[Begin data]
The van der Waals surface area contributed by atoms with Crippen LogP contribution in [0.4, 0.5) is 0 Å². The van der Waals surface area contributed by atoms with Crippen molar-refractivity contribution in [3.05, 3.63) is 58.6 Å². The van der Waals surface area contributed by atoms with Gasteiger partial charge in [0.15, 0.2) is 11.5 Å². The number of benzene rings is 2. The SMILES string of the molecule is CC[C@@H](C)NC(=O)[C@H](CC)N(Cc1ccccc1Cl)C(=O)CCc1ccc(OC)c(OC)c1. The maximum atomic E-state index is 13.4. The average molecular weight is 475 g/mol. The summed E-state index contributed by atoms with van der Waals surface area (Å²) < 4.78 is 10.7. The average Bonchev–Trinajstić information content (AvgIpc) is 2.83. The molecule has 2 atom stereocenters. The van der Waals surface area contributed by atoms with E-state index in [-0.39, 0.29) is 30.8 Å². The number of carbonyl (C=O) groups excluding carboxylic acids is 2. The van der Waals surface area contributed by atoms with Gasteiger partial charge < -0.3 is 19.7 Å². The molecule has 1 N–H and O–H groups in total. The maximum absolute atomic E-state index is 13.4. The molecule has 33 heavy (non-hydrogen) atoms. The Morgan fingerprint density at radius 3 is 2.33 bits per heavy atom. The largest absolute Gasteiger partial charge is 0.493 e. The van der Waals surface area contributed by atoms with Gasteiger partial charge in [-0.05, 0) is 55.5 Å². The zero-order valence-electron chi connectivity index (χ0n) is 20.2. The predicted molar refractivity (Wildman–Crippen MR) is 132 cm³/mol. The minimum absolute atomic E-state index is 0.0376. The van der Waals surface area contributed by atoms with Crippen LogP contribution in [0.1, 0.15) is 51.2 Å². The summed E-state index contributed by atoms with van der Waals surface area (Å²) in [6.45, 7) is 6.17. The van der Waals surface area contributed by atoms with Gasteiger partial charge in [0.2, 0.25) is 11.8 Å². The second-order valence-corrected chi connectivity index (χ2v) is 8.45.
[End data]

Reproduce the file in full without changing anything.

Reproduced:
The van der Waals surface area contributed by atoms with Crippen LogP contribution in [0.4, 0.5) is 0 Å². The van der Waals surface area contributed by atoms with Crippen molar-refractivity contribution in [3.05, 3.63) is 58.6 Å². The van der Waals surface area contributed by atoms with Gasteiger partial charge in [0.15, 0.2) is 11.5 Å². The number of benzene rings is 2. The SMILES string of the molecule is CC[C@@H](C)NC(=O)[C@H](CC)N(Cc1ccccc1Cl)C(=O)CCc1ccc(OC)c(OC)c1. The maximum atomic E-state index is 13.4. The average molecular weight is 475 g/mol. The summed E-state index contributed by atoms with van der Waals surface area (Å²) < 4.78 is 10.7. The average Bonchev–Trinajstić information content (AvgIpc) is 2.83. The molecule has 2 atom stereocenters. The van der Waals surface area contributed by atoms with E-state index in [-0.39, 0.29) is 30.8 Å². The number of carbonyl (C=O) groups excluding carboxylic acids is 2. The van der Waals surface area contributed by atoms with Gasteiger partial charge < -0.3 is 19.7 Å². The molecule has 1 N–H and O–H groups in total. The maximum absolute atomic E-state index is 13.4. The molecule has 33 heavy (non-hydrogen) atoms. The Morgan fingerprint density at radius 3 is 2.33 bits per heavy atom. The largest absolute Gasteiger partial charge is 0.493 e. The van der Waals surface area contributed by atoms with Gasteiger partial charge in [-0.05, 0) is 55.5 Å². The zero-order valence-electron chi connectivity index (χ0n) is 20.2. The predicted molar refractivity (Wildman–Crippen MR) is 132 cm³/mol. The minimum absolute atomic E-state index is 0.0376. The van der Waals surface area contributed by atoms with Crippen LogP contribution in [0.1, 0.15) is 51.2 Å². The summed E-state index contributed by atoms with van der Waals surface area (Å²) in [6.45, 7) is 6.17. The van der Waals surface area contributed by atoms with Gasteiger partial charge in [0.2, 0.25) is 11.8 Å². The second-order valence-corrected chi connectivity index (χ2v) is 8.45.